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An introduction to Shinto, one of Japan's earliest belief systems.  Created by Asian Art Museum.

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Video transcript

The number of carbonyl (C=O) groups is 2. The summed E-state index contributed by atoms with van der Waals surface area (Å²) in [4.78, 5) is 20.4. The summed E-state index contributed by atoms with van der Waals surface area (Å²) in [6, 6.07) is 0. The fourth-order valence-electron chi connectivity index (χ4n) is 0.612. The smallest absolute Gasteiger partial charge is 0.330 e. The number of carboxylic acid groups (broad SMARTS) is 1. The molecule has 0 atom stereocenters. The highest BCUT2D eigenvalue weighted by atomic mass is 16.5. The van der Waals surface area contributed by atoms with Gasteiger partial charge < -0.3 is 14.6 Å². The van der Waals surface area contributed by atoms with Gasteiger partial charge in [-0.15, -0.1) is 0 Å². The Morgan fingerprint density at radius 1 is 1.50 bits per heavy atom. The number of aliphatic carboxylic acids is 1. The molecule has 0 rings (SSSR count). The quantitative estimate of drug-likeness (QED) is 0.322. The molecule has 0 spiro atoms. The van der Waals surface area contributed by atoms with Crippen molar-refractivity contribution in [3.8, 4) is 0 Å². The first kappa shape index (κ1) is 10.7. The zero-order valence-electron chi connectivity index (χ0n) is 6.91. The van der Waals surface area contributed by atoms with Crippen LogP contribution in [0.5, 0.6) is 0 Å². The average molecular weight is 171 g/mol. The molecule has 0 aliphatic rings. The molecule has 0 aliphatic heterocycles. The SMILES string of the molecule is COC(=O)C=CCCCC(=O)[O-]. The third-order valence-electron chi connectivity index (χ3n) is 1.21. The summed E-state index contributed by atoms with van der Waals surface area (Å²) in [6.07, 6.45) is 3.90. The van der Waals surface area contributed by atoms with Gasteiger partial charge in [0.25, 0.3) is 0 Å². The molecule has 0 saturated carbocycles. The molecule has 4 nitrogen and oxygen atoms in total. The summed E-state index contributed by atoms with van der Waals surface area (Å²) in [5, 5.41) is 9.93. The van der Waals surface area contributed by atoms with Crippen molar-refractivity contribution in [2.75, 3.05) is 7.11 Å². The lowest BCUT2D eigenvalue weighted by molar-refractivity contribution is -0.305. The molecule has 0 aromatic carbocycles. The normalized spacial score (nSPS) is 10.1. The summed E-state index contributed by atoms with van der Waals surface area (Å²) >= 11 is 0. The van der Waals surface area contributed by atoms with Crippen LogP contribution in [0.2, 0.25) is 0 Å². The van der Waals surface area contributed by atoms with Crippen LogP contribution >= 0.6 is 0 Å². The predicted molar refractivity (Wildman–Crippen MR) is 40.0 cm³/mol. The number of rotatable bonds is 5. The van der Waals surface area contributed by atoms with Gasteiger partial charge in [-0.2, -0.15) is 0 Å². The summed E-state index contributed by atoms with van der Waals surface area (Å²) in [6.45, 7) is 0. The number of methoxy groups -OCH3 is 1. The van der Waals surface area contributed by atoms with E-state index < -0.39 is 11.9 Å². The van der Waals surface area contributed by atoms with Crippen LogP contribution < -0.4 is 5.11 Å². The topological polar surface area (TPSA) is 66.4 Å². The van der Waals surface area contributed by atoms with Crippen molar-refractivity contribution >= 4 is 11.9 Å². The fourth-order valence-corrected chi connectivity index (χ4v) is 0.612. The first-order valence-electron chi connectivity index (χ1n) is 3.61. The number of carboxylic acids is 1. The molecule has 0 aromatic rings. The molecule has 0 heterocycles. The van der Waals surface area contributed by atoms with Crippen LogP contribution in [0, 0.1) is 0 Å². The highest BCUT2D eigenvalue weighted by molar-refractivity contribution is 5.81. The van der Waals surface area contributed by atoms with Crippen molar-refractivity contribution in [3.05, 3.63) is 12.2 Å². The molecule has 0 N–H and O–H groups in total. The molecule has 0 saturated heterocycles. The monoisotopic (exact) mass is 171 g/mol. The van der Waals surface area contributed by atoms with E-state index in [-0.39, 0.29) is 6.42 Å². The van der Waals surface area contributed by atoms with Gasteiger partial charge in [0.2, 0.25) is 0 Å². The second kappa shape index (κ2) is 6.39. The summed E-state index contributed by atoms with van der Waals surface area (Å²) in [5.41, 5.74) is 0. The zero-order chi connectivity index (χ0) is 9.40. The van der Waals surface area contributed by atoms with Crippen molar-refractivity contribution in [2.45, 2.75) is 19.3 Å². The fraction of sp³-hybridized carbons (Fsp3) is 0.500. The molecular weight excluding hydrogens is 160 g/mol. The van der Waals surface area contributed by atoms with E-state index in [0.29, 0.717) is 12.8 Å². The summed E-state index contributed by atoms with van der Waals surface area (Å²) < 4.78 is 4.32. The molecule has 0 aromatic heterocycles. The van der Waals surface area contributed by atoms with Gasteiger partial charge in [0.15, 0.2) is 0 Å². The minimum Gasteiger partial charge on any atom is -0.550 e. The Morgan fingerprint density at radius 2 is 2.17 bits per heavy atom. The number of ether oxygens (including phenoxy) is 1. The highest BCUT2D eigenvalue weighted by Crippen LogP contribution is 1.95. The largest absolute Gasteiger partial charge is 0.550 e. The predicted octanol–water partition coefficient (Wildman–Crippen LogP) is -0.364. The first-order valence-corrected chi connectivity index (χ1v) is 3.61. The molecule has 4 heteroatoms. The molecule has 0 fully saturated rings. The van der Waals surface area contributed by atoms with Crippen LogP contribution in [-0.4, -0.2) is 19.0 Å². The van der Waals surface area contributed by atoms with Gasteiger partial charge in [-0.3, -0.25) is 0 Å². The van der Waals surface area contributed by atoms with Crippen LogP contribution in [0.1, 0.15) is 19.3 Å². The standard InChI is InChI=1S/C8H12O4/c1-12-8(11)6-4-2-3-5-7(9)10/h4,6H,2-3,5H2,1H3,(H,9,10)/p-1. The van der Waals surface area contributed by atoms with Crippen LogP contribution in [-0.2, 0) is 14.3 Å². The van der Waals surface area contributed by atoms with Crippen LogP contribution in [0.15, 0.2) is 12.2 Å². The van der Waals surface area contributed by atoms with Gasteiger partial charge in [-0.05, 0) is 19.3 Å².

Shinto is Japan's earliest religion. Its followers respect and hold rituals for kami, formless invisible spirits that animate all things and all life. Natural phenomena, humans, and inanimate objects can be vessels for kami. Shinto began its development more than 2,000 years ago. It consisted of rituals for the well-being of the community. Shinto shrines are everywhere in Japan. They range from small household altars to large complexes. Some are found at rural sites, while others are part of the urban landscape. A shrine building is thought to be a temporary residence for the kami, represented by a sacred object  hidden from view inside the inner sanctuary. Visitors to a Shinto shrine enter  through an archway called a torii.   The torii separates everyday space from sacred space. Visitors purify themselves by rinsing their hands and mouths with water from a basin. In front of the shrine, they call for the kami's attention. It might petition for a healthy child or success in college entrance exams. Good luck charms are for sale, and visitors can leave written petitions on special plaques or strips of white paper that will later be used  in a ritual by the priests. Kami are occasionally represented in human form,  such as these two artworks in the museum. However, many traditional arts, like sword making, are connected with Shinto practice. Most Japanese mark important personal moments at shrines, such as coming-of-age ceremonies and weddings, Though its roots are ancient, Shinto practice is part of contemporary life. At the many annual Shinto festivals, kami are asked to bless the community and its economic livelihood. The kami are jostled in their portable shrines as a way to entertain them during their visit. Purification rites are prominent in Shinto rituals. Water and even fire are used. People visit shrines in large numbers at New Years to seek good fortune in the coming year. These Shinto practices have developed  and adapted to changing lifestyles in Japan for hundreds of years, and surely will continue to evolve in the future.